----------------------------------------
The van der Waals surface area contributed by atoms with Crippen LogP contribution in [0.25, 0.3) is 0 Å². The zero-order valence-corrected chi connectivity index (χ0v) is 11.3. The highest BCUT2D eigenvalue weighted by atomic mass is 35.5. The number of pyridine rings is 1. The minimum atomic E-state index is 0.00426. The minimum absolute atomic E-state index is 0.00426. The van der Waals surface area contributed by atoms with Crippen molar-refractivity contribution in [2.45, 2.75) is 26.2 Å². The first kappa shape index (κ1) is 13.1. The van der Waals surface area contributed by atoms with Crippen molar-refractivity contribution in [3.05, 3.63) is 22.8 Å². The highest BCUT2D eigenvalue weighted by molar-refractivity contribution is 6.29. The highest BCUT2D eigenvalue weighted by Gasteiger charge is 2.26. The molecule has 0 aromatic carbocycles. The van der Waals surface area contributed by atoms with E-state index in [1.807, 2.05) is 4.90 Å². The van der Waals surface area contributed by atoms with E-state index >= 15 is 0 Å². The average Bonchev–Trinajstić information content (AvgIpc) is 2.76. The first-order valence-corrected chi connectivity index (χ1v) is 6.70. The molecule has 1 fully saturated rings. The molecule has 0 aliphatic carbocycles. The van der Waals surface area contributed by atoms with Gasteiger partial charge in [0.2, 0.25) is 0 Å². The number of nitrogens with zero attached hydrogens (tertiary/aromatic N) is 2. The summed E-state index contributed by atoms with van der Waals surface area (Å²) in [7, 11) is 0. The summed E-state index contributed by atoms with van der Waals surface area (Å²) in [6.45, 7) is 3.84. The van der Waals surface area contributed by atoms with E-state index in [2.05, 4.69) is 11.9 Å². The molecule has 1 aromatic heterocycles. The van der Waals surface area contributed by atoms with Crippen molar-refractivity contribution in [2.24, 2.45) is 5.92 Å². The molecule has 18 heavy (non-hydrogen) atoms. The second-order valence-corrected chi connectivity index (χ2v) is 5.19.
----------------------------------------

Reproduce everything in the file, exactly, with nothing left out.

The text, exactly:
The van der Waals surface area contributed by atoms with Crippen LogP contribution in [0.25, 0.3) is 0 Å². The zero-order valence-corrected chi connectivity index (χ0v) is 11.3. The highest BCUT2D eigenvalue weighted by atomic mass is 35.5. The number of pyridine rings is 1. The minimum atomic E-state index is 0.00426. The minimum absolute atomic E-state index is 0.00426. The van der Waals surface area contributed by atoms with Crippen molar-refractivity contribution in [2.45, 2.75) is 26.2 Å². The first kappa shape index (κ1) is 13.1. The van der Waals surface area contributed by atoms with Crippen molar-refractivity contribution in [3.05, 3.63) is 22.8 Å². The highest BCUT2D eigenvalue weighted by molar-refractivity contribution is 6.29. The highest BCUT2D eigenvalue weighted by Gasteiger charge is 2.26. The molecule has 0 aromatic carbocycles. The van der Waals surface area contributed by atoms with E-state index in [1.807, 2.05) is 4.90 Å². The van der Waals surface area contributed by atoms with E-state index >= 15 is 0 Å². The average Bonchev–Trinajstić information content (AvgIpc) is 2.76. The first-order valence-corrected chi connectivity index (χ1v) is 6.70. The molecule has 1 fully saturated rings. The molecule has 0 aliphatic carbocycles. The van der Waals surface area contributed by atoms with Gasteiger partial charge in [0.2, 0.25) is 0 Å². The number of nitrogens with zero attached hydrogens (tertiary/aromatic N) is 2. The summed E-state index contributed by atoms with van der Waals surface area (Å²) in [7, 11) is 0. The summed E-state index contributed by atoms with van der Waals surface area (Å²) in [6.45, 7) is 3.84. The van der Waals surface area contributed by atoms with E-state index in [2.05, 4.69) is 11.9 Å². The molecule has 1 aromatic heterocycles. The van der Waals surface area contributed by atoms with Crippen molar-refractivity contribution in [2.24, 2.45) is 5.92 Å². The molecule has 18 heavy (non-hydrogen) atoms. The second-order valence-corrected chi connectivity index (χ2v) is 5.19.